York’s top Black cop makes time for kids


As the unit commander of York Regional District Police’s second busiest division, the demand for Superintendent Robertson Rouse’s time is challenging.

However, whenever possible, the officer in charge of Markham division finds the time to visit area schools to meet with young people and encourage them to stay there and get a good education.
“As a young boy growing up, that was what my parents told me and it has always stuck with me,” Rouse said after being honoured for community service at the annual awards banquet of the Alliance of Educators for Black Students (AEBS) in Richmond Hill last week. “I have two children of my own and you could say that’s where the inspiration comes from to want to help young people get the best out of themselves.

“Working in law enforcement has given me the opportunity to see first-hand how youth can end up on the wrong side of the law and in some cases be scarred for the rest of their lives. I want to reach them before that happens and be a positive influence on their lives.”

Heeding his parents advice has paid off handsomely for Trinidad & Tobago-born Rouse who, in the summer of 2008, was appointed Superintendent, making him the organization’s highest ranking Black officer.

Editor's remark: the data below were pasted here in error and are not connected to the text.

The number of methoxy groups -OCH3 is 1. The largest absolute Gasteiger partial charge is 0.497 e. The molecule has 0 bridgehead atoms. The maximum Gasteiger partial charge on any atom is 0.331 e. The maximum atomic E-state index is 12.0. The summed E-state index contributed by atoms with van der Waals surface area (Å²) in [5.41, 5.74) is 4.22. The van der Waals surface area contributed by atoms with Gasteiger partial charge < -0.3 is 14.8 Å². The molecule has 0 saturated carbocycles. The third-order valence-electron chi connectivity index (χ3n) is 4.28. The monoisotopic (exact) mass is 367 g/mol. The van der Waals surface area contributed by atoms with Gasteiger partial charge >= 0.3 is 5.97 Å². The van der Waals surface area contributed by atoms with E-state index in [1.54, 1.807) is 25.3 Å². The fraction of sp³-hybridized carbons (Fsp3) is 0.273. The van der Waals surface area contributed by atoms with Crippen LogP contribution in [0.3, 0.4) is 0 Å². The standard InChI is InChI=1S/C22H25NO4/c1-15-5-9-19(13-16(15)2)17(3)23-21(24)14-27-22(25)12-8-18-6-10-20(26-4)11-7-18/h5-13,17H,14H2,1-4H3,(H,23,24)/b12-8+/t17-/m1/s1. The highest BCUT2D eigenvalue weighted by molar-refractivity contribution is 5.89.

Prior to becoming a policeman in 1987, Rouse served in the Canadian Armed Forces Reserve as a military police officer and with the Canadian Forces in Germany.

The University of Toronto graduate is the chair of the Ontario Association of Chiefs of Police Diversity Committee and the recipient of the Human Rights and Race Relations Centre of Toronto Gold Medal.

The AEBS, comprising a network of York Region District School Board (YRDSB) educators, honour elementary and graduating high school students who are doing well in several fields. Invitations are sent to the board’s 166 elementary and 32 high schools requesting they submit at least two of their top achievers for the annual accolades.

“In some instances, we have schools saying they have more than two Black students who are doing very well and are worthy of recognition,” said the board’s superintendent of education Cecil Roach who presented the award to Rouse. “Unfortunately, the guidelines stipulate that the AEBS can only recognise two students from each school.”

Roach said he fully supports the AEBS efforts to honour Black students.

“The organization’s position is supported by the fact that Black children are underachieving in our schools,” he said. “Our duty is to ensure that those who are falling behind get all the help they need to succeed. The AEBS is there to encourage and support them and also publicly recognize those who are doing well.”

A total of 36 elementary and 54 high school students were presented with plaques for excellence in academics, athletics, the arts and school engagement.

“This is our way of saying well done to our young people,” said AEBS member and elementary school principal Camille Logan who was seconded to York University for the last two years as a course director. “It’s important that we recognize and celebrate success in our community.”

The AEBS also presented Milestone awards to newly promoted vice-principal Arlene Higgins-Wright and former McDonalds All-American basketball all-star Gary Durrant who earlier this year was appointed a YRDSB community liaison officer.





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